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Preparations – getting ready for a studio

A lot has been written about this, a lot has been discussed...

Yes, but I still dare to give you a few pieces of advice, and you can take it as results of experience gathered here, in the studio.

  • First advice: Tough drill on the training ground makes it easier on the battle field

You should have your material well rehearsed. In the studio you may feel unfocused or even something along the lines of a stage-fright.. The more repeating and over-focusing on a difficult part, and the more editing is necessary, the more the live feeling and overall drive is disappearing. So leave your uneasiness at home. Lock it up somewhere. 120% in the rehearsal room = 100% in the studio.

  • Second advice: technical status of the instruments: I will separate this into several groups. generaly it does NOT apply, that expensive is good. Well adjusted and tuned instrument may play better than unadjusted expensive one!

a) guitars and bass-guitars:

Do not change the strings just in the studio. Freshly used strings tinkle nicely, they have superb sound, but only for two or three hours of intensive use only. It may come to it that the sound will change throught the day to fall out of grace completely. So put on your strings at least one week before the studio. Note: with each change of strings you need to check you tuning on octaves. The instrument should be well tuned for the studio. So, put on new strings and tune even the octaves, and, this may be the best, take your instrument to a guitar specialist to get your instrument checked and adjusted generaly. The specialist would align the guitar neck, check the finger-board, clean potentiometers etc. ... It may cost you the same as if we would have to do it on the hourly cost here, but specialist is a specialist...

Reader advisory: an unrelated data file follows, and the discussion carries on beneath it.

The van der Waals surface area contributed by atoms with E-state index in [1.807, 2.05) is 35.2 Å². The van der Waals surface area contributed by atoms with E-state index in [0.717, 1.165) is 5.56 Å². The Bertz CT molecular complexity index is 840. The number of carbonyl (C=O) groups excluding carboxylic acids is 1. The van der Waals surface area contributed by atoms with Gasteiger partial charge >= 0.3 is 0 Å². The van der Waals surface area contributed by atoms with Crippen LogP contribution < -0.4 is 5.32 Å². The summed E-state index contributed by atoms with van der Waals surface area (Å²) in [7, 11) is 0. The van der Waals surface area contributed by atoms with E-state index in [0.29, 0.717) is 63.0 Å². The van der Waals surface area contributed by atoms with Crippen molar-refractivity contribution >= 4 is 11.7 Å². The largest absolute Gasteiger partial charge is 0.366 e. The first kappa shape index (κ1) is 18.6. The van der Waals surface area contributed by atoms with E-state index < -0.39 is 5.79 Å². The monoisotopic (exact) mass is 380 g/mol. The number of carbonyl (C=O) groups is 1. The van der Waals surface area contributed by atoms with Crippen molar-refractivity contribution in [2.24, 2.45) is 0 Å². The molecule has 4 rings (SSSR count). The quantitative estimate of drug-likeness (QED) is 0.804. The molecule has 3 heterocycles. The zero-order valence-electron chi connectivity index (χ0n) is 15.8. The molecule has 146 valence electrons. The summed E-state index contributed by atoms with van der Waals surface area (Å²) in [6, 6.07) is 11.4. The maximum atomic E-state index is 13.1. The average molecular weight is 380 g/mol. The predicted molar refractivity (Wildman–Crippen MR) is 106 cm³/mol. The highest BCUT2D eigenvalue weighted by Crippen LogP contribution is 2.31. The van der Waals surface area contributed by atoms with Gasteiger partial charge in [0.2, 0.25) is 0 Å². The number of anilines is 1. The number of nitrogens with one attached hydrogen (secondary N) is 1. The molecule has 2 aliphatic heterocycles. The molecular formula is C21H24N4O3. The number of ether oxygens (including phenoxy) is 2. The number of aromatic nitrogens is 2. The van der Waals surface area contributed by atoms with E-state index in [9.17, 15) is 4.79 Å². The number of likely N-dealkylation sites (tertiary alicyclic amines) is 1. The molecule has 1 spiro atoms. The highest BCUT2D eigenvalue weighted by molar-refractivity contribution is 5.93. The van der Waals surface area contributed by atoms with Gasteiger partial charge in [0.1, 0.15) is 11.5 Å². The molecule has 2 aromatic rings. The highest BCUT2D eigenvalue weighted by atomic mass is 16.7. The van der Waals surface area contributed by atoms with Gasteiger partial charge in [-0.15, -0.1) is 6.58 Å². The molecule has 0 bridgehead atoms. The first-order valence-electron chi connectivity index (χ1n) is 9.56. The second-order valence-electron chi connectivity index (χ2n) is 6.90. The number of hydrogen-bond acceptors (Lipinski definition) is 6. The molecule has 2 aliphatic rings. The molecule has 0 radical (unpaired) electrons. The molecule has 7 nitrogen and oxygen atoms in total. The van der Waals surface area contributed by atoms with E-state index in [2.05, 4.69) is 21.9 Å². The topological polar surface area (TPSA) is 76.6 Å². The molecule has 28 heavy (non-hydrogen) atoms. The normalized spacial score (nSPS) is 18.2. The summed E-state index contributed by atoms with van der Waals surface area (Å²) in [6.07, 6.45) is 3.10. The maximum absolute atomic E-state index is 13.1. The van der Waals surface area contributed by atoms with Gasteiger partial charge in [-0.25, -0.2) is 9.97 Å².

b) drums:

the same things regarding strings does apply on the drumheads. Do not change the heads at the last moment (one or two days before the recording) but do it at least two weeks in advance to let them settle. If the drums are changed too recently they will constantly loose tuning, even within one song!

Regarding drumhead tuning: if you can´t do it yourself, ask someone who can advice you or do it for you. If you do not have this option we will tune the drums in the studio, but the above applies. Generally there should be no creaking (bass drum pedals) or rattling (loose bolts on the drum corpus) noises... All this will be heard on the recording.

c) brass instruments:

no noises, like clicking of stops (metal against metal), escapes of air from joints on the instrument etc... Of course the intrument should harmonise.

  • Third advice: guitar and bass-guitar equipment

This would make up for a book.. There is this myth that expensive and exclusive amplifiers, racks and speaker boxes sound just like you can hear it from the CD. That is not true. I will put in here a link to quite interesting pages, where this toppic is investigated by Hyenik and Pedro de Luxe. On these pages of the Paladran project you may learn a lot of things about guitar equipment.

In short: it does all vey depend on what you play, how you play, what are the song´s arranmgements. Each wants it´s own. For example if you are used to play on Marshall JCM 900, you will be shocked how does Mesa/Boogie Mark IV react to your play. That´s why in most occasions it is the best thing to do to take your own gear, to which sound you are accustommed to. Major influence is also the speaker box. It does predefine the whole sound. It is much more difficult regarding bass-guitar gear. here I´d say that the crucial parameter is the player´s abilities. Bass-guitar is very sensitive and dynamic instrument. The overall sound is from large proportion created by hands. Second biggest influence is the instrument itself. Physics here does work for 100%, the bigger bass-guitar the longer is sustain, more of bass frequencies... The gear just gives the overall sound the form.



The sum of „in shorts“: The result does a lot depend on people, how they approach their instrument and also all the other „soft“ parts.